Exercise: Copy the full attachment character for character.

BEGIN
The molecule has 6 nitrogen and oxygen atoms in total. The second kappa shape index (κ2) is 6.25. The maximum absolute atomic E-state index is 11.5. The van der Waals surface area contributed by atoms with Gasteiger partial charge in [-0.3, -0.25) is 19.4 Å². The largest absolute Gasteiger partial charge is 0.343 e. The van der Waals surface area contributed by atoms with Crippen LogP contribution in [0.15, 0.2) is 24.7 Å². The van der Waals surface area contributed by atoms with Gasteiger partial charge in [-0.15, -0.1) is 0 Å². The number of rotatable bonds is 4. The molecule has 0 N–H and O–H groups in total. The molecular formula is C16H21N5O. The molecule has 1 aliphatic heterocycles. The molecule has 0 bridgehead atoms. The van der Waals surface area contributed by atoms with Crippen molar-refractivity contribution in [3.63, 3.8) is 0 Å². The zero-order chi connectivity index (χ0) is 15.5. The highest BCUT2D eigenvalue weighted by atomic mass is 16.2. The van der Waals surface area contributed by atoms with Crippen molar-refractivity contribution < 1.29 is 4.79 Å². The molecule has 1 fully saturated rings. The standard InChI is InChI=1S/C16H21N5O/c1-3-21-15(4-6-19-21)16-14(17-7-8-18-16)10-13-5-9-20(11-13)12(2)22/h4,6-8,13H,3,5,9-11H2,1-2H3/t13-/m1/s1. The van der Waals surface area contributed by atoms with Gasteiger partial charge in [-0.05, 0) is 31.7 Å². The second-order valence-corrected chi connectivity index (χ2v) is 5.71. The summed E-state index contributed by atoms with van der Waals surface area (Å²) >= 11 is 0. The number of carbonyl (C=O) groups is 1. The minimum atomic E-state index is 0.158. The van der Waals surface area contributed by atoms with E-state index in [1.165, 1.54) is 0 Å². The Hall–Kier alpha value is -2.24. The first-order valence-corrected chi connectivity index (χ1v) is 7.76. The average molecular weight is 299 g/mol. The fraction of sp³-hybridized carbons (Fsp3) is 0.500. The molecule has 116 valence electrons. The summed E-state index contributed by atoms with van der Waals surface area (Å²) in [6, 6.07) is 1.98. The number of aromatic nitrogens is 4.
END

The molecule has 6 nitrogen and oxygen atoms in total. The second kappa shape index (κ2) is 6.25. The maximum absolute atomic E-state index is 11.5. The van der Waals surface area contributed by atoms with Gasteiger partial charge in [-0.3, -0.25) is 19.4 Å². The largest absolute Gasteiger partial charge is 0.343 e. The van der Waals surface area contributed by atoms with Crippen LogP contribution in [0.15, 0.2) is 24.7 Å². The van der Waals surface area contributed by atoms with Gasteiger partial charge in [-0.15, -0.1) is 0 Å². The number of rotatable bonds is 4. The molecule has 0 N–H and O–H groups in total. The molecular formula is C16H21N5O. The molecule has 1 aliphatic heterocycles. The molecule has 0 bridgehead atoms. The van der Waals surface area contributed by atoms with Crippen molar-refractivity contribution in [3.63, 3.8) is 0 Å². The zero-order chi connectivity index (χ0) is 15.5. The highest BCUT2D eigenvalue weighted by atomic mass is 16.2. The van der Waals surface area contributed by atoms with Crippen molar-refractivity contribution < 1.29 is 4.79 Å². The molecule has 1 fully saturated rings. The standard InChI is InChI=1S/C16H21N5O/c1-3-21-15(4-6-19-21)16-14(17-7-8-18-16)10-13-5-9-20(11-13)12(2)22/h4,6-8,13H,3,5,9-11H2,1-2H3/t13-/m1/s1. The van der Waals surface area contributed by atoms with Gasteiger partial charge in [-0.05, 0) is 31.7 Å². The second-order valence-corrected chi connectivity index (χ2v) is 5.71. The summed E-state index contributed by atoms with van der Waals surface area (Å²) >= 11 is 0. The number of carbonyl (C=O) groups is 1. The minimum atomic E-state index is 0.158. The van der Waals surface area contributed by atoms with E-state index in [1.165, 1.54) is 0 Å². The Hall–Kier alpha value is -2.24. The first-order valence-corrected chi connectivity index (χ1v) is 7.76. The average molecular weight is 299 g/mol. The fraction of sp³-hybridized carbons (Fsp3) is 0.500. The molecule has 116 valence electrons. The summed E-state index contributed by atoms with van der Waals surface area (Å²) in [6, 6.07) is 1.98. The number of aromatic nitrogens is 4.